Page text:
Between milestones seven and eight (okay, 'kilometre stones' here) the aged road surface is pretty bumpy and I really felt the comfort offered by the E-Post. It’s a great way to ensure the best performance with good comfort as the elastomer smoothes the bumps and vibrations while the frame can be focused on maximum stiffness for pedalling. You do get a bit more buzz in the handlebar and pedals but, because I’m used to high-end race bikes, I'd always opt for the SR model, even without ever riding the standard 695. It just felt so right!
At the end of the valley, there's a steep 1.5km climb with incredibly sharp switchback turns waiting. I remember that on this road, some time around 1997, I was in the leading break of a local race while still a pro. A young, and then still amateur, Andreas Klöden took the climb on the big ring and dropped the rest of the group, including two of his team-mates.
Rarely in my career did I suffer as much on someone’s wheel but I managed to stay with him. It was the only time I’d ever ridden up there in the big ring. The 695 now inspired me to try again. I carried as much momentum as possible into the first two steep hairpins and took advantage of the 51-tooth chainring fitted to this bike. The chainline was far from perfect, though the Shimano Dura-Ace equipment kindly forgave me the 51/23 combination.
After about a kilometre, the road flattens out a bit and I'd made it. I was probably a minute slower than 13 years ago on Klödi’s wheel but Sa Vall on the big ring is an achievement anyway. Because the descent to Petra is on a rather big road, I did a U-turn at the top and shot down the same road for some action. Knowing every inch of a road helps a lot when descending on the rivet but even more helpful is a stiff and predictable handling bike.
The LOOK was great fun and even when skidding the back wheel a bit after late braking manoeuvres it’s easy to get back under control. The two switchbacks near the bottom, only about 20 metres apart from each other, are a really tough technical challenge for bike and rider alike so I repeated the pair five times. Railing around the fastest line was never a problem and the frame responded to my aggressive inputs instantly and accurately every time.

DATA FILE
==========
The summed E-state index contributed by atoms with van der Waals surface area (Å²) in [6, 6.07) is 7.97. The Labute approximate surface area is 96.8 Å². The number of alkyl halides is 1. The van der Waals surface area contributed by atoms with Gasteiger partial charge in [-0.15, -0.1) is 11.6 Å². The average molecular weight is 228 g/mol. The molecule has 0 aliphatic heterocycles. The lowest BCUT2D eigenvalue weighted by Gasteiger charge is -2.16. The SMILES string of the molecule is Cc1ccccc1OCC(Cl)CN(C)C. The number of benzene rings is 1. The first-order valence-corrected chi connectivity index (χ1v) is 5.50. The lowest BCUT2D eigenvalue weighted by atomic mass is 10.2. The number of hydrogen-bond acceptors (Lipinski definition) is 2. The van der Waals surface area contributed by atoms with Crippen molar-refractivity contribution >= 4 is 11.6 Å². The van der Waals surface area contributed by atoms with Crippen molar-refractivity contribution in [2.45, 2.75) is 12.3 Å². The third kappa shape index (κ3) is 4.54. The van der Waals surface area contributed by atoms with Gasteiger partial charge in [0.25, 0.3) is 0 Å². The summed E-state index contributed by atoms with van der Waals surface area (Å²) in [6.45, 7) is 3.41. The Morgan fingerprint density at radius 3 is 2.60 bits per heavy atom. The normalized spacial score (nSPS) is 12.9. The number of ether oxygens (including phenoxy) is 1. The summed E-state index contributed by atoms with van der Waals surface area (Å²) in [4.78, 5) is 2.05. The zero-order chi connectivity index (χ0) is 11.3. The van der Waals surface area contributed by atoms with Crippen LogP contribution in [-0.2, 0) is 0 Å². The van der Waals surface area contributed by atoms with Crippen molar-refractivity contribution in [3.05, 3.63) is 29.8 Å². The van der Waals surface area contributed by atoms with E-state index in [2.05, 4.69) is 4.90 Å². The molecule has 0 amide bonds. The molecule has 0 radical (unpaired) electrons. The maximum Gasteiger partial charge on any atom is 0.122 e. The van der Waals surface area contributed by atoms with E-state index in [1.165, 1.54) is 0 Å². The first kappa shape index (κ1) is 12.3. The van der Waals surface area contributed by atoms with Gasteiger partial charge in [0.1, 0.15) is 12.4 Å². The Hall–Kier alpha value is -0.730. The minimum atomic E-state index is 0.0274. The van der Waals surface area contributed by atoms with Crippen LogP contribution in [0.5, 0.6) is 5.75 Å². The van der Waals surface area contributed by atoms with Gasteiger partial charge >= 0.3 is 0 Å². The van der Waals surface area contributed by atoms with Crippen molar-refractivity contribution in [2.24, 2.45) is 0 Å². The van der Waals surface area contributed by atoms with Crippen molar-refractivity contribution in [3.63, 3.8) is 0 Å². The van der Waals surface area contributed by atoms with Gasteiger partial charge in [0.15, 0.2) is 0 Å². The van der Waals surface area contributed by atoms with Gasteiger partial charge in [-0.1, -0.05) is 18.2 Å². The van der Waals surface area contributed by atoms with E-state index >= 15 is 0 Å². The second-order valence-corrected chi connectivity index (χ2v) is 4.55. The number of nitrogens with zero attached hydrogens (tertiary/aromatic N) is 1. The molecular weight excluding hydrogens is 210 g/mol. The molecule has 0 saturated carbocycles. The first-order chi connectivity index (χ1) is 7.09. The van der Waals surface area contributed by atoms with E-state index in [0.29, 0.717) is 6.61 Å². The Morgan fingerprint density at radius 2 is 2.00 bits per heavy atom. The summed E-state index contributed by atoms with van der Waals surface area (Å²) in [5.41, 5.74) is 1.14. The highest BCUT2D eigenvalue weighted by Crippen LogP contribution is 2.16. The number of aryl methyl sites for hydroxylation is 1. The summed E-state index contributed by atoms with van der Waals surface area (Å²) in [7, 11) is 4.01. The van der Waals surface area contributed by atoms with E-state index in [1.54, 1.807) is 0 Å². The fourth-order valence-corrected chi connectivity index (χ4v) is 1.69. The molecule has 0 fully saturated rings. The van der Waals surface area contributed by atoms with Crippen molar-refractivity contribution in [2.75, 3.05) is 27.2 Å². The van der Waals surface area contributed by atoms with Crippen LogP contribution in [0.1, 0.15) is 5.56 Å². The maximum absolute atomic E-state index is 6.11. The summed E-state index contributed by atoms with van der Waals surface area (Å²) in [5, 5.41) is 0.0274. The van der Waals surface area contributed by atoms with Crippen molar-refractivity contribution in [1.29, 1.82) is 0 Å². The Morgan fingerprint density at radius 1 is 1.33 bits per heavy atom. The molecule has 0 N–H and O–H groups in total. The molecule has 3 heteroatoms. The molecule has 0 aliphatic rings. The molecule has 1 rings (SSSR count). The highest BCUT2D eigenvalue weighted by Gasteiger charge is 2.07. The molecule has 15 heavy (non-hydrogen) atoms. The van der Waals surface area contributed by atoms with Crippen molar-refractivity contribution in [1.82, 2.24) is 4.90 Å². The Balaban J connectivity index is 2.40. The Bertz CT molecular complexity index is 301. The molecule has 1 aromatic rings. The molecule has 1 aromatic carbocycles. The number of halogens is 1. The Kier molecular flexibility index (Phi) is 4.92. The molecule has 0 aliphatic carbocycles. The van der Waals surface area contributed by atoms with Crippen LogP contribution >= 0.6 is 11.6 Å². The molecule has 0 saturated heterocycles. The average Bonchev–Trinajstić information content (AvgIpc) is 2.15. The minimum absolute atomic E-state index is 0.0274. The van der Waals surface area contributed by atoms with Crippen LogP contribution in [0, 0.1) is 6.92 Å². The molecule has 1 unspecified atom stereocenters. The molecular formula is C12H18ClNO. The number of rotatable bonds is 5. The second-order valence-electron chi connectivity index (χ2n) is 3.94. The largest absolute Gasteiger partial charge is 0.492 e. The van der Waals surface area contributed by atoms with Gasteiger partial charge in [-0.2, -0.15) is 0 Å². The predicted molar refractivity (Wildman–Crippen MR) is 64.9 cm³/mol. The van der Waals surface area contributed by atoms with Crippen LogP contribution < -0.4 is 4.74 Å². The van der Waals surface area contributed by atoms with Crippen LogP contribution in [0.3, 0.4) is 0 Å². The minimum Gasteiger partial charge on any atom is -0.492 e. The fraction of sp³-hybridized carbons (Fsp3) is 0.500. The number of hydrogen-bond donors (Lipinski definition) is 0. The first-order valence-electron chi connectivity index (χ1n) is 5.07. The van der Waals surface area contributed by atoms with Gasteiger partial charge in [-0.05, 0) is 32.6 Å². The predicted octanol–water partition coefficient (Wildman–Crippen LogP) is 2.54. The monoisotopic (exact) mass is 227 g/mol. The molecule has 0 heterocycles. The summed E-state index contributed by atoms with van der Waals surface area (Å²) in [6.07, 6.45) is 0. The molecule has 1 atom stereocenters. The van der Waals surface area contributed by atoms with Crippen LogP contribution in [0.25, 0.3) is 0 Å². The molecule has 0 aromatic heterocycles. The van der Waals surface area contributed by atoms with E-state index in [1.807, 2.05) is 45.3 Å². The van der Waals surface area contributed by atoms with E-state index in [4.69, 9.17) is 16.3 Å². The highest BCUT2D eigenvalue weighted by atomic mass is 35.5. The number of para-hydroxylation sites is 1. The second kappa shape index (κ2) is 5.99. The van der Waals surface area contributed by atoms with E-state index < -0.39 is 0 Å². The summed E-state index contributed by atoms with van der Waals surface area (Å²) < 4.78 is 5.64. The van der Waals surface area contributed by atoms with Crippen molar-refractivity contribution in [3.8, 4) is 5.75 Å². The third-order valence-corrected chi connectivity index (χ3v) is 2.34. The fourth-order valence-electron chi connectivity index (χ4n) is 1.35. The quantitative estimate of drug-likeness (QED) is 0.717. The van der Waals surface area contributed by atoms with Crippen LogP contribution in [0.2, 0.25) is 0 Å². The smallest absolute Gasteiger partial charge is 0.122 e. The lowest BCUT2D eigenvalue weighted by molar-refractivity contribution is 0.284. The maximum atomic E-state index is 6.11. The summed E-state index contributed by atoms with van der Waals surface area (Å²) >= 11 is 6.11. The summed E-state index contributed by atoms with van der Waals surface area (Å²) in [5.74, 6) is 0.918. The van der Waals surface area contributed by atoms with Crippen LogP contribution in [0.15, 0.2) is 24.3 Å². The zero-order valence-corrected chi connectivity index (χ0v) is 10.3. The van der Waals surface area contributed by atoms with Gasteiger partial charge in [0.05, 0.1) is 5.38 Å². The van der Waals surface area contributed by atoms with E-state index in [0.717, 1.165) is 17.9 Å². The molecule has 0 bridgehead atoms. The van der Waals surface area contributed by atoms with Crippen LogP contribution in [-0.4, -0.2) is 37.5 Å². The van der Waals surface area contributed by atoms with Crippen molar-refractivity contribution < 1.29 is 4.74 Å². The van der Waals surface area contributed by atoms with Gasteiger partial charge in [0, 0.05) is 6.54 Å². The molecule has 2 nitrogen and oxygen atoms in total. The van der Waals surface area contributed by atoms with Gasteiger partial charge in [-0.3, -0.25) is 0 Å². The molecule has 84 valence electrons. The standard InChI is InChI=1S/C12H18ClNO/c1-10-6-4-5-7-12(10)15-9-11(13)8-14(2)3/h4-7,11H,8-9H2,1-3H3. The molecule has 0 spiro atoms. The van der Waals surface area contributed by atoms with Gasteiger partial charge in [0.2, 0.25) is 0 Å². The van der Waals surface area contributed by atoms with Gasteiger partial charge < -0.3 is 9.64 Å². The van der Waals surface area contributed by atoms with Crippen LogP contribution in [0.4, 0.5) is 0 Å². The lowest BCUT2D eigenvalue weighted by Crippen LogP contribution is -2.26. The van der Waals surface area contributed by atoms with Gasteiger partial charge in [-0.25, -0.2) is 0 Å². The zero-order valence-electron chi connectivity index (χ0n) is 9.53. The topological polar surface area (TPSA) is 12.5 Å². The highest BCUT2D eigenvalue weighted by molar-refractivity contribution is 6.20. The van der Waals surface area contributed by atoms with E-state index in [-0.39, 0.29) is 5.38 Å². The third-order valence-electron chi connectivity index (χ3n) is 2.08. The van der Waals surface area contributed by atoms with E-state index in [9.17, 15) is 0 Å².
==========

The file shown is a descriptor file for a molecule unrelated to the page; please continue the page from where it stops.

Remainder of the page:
A very important factor when trying to gain time on a descent is the braking performance. The Dura-Ace callipers have some serious bite and, when combined with the alloy surfaces of the Fulcrum wheels, you get the accurate dosage and power needed to attack switchbacks with full commitment. The new HSC 7 fork, a one-piece carbon monocoque with a claimed weight of 295g, is lighter and stiffer than the previous model. Its rigidity was particularly noticeable when I burned down the hill.
The stiffness reminded me of the LOOK KG 196 frame i rode when with Peter Post’s Histor Novemail team in 1993 and '94. We had a choice between the light, but less rigid, lugged KG 171 and that 196 early monocoque which was the top of the food chain back then. Considering that the new 695 SR I rode in Spain is the second lightest production frame on the market today at only 900g including the seatmast, it isn’t a surprise that the 1,500g KG 196 of the '90s was as stiff. Another parallel to the old bike is the adjustable cockpit. The C-Stem was designed especially for the 695 and can be angled from -9˚ to +13˚.
As I rode the climb for the last time I had the rare experience of the small drop between a 51t and a 42t chainring. It’s an unusual combination these days and you definitely need the legs for it when riding in the mountains. However, on my undulating course I really loved it. Once over the top I had a long straight with a tailwind where I did a few more tempo sessions. Here, as I reached for its limit, the LOOK again pushed me to mine.